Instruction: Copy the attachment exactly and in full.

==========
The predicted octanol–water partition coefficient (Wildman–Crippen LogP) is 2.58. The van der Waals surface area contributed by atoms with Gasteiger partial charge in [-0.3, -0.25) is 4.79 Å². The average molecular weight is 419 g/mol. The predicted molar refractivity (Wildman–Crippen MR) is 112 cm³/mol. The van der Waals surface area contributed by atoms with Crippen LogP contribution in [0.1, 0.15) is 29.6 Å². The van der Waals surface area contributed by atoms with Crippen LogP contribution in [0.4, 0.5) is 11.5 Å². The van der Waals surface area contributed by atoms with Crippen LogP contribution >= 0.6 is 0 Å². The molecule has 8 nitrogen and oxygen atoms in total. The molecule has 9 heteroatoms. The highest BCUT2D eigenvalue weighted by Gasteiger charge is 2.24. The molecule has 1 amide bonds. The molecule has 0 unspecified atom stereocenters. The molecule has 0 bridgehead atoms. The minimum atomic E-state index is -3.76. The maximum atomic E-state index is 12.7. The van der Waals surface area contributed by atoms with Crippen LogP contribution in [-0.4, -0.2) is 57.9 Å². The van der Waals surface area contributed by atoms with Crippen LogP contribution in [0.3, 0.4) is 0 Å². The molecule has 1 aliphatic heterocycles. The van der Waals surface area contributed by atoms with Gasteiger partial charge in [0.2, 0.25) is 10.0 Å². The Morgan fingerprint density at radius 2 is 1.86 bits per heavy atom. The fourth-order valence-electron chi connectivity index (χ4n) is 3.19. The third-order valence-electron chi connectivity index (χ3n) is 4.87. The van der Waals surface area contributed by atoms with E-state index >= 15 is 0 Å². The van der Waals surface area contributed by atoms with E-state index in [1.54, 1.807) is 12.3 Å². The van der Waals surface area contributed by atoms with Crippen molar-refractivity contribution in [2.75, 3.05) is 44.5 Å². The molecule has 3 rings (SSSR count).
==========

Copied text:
The predicted octanol–water partition coefficient (Wildman–Crippen LogP) is 2.58. The van der Waals surface area contributed by atoms with Gasteiger partial charge in [-0.3, -0.25) is 4.79 Å². The average molecular weight is 419 g/mol. The predicted molar refractivity (Wildman–Crippen MR) is 112 cm³/mol. The van der Waals surface area contributed by atoms with Crippen LogP contribution in [0.1, 0.15) is 29.6 Å². The van der Waals surface area contributed by atoms with Crippen LogP contribution in [0.4, 0.5) is 11.5 Å². The van der Waals surface area contributed by atoms with Crippen LogP contribution >= 0.6 is 0 Å². The molecule has 8 nitrogen and oxygen atoms in total. The molecule has 9 heteroatoms. The highest BCUT2D eigenvalue weighted by Gasteiger charge is 2.24. The molecule has 1 amide bonds. The molecule has 0 unspecified atom stereocenters. The molecule has 0 bridgehead atoms. The minimum atomic E-state index is -3.76. The maximum atomic E-state index is 12.7. The van der Waals surface area contributed by atoms with Crippen LogP contribution in [-0.4, -0.2) is 57.9 Å². The van der Waals surface area contributed by atoms with Crippen LogP contribution in [0.3, 0.4) is 0 Å². The molecule has 1 aliphatic heterocycles. The van der Waals surface area contributed by atoms with Gasteiger partial charge in [0.2, 0.25) is 10.0 Å². The Morgan fingerprint density at radius 2 is 1.86 bits per heavy atom. The fourth-order valence-electron chi connectivity index (χ4n) is 3.19. The third-order valence-electron chi connectivity index (χ3n) is 4.87. The van der Waals surface area contributed by atoms with E-state index >= 15 is 0 Å². The van der Waals surface area contributed by atoms with E-state index in [1.54, 1.807) is 12.3 Å². The van der Waals surface area contributed by atoms with Crippen molar-refractivity contribution in [2.75, 3.05) is 44.5 Å². The molecule has 3 rings (SSSR count).